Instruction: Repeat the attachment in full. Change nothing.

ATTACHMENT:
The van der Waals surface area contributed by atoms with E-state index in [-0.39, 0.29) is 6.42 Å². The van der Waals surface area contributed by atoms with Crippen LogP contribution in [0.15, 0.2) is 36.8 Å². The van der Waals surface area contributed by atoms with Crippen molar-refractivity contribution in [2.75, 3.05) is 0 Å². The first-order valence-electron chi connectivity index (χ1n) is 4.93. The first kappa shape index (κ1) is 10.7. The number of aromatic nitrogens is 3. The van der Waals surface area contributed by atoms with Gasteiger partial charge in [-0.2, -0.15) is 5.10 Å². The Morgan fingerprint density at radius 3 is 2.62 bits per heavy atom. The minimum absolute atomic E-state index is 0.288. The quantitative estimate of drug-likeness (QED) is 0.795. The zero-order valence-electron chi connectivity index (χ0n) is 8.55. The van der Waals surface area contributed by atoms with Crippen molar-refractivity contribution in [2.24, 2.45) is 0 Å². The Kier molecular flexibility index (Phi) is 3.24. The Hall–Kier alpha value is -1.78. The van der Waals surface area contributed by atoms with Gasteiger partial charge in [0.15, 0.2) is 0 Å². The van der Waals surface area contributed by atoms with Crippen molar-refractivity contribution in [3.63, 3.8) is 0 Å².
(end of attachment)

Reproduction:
The van der Waals surface area contributed by atoms with E-state index in [-0.39, 0.29) is 6.42 Å². The van der Waals surface area contributed by atoms with Crippen LogP contribution in [0.15, 0.2) is 36.8 Å². The van der Waals surface area contributed by atoms with Crippen molar-refractivity contribution in [2.75, 3.05) is 0 Å². The first-order valence-electron chi connectivity index (χ1n) is 4.93. The first kappa shape index (κ1) is 10.7. The number of aromatic nitrogens is 3. The van der Waals surface area contributed by atoms with Gasteiger partial charge in [-0.2, -0.15) is 5.10 Å². The Morgan fingerprint density at radius 3 is 2.62 bits per heavy atom. The minimum absolute atomic E-state index is 0.288. The quantitative estimate of drug-likeness (QED) is 0.795. The zero-order valence-electron chi connectivity index (χ0n) is 8.55. The van der Waals surface area contributed by atoms with Crippen molar-refractivity contribution in [2.24, 2.45) is 0 Å². The Kier molecular flexibility index (Phi) is 3.24. The Hall–Kier alpha value is -1.78. The van der Waals surface area contributed by atoms with Gasteiger partial charge in [0.15, 0.2) is 0 Å². The van der Waals surface area contributed by atoms with Crippen molar-refractivity contribution in [3.63, 3.8) is 0 Å².